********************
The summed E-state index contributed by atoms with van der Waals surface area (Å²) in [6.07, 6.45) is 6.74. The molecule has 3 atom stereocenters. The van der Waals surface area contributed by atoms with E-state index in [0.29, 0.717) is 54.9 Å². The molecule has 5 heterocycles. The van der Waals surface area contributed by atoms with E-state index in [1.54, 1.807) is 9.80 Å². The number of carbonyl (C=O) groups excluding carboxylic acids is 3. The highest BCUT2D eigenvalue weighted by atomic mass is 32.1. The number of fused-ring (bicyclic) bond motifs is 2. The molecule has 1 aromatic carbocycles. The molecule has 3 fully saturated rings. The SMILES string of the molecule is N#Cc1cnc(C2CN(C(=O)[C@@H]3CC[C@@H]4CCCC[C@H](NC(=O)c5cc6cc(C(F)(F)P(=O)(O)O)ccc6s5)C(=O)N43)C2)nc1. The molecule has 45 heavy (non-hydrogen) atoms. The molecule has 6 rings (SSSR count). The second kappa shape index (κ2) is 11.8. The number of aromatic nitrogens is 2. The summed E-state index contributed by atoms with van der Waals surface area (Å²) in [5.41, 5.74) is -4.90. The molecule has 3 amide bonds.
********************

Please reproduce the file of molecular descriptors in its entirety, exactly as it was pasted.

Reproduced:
The summed E-state index contributed by atoms with van der Waals surface area (Å²) in [6.07, 6.45) is 6.74. The molecule has 3 atom stereocenters. The van der Waals surface area contributed by atoms with E-state index in [0.29, 0.717) is 54.9 Å². The molecule has 5 heterocycles. The van der Waals surface area contributed by atoms with E-state index in [1.54, 1.807) is 9.80 Å². The number of carbonyl (C=O) groups excluding carboxylic acids is 3. The highest BCUT2D eigenvalue weighted by atomic mass is 32.1. The number of fused-ring (bicyclic) bond motifs is 2. The molecule has 1 aromatic carbocycles. The molecule has 3 fully saturated rings. The SMILES string of the molecule is N#Cc1cnc(C2CN(C(=O)[C@@H]3CC[C@@H]4CCCC[C@H](NC(=O)c5cc6cc(C(F)(F)P(=O)(O)O)ccc6s5)C(=O)N43)C2)nc1. The molecule has 45 heavy (non-hydrogen) atoms. The molecule has 6 rings (SSSR count). The second kappa shape index (κ2) is 11.8. The number of aromatic nitrogens is 2. The summed E-state index contributed by atoms with van der Waals surface area (Å²) in [5.41, 5.74) is -4.90. The molecule has 3 amide bonds.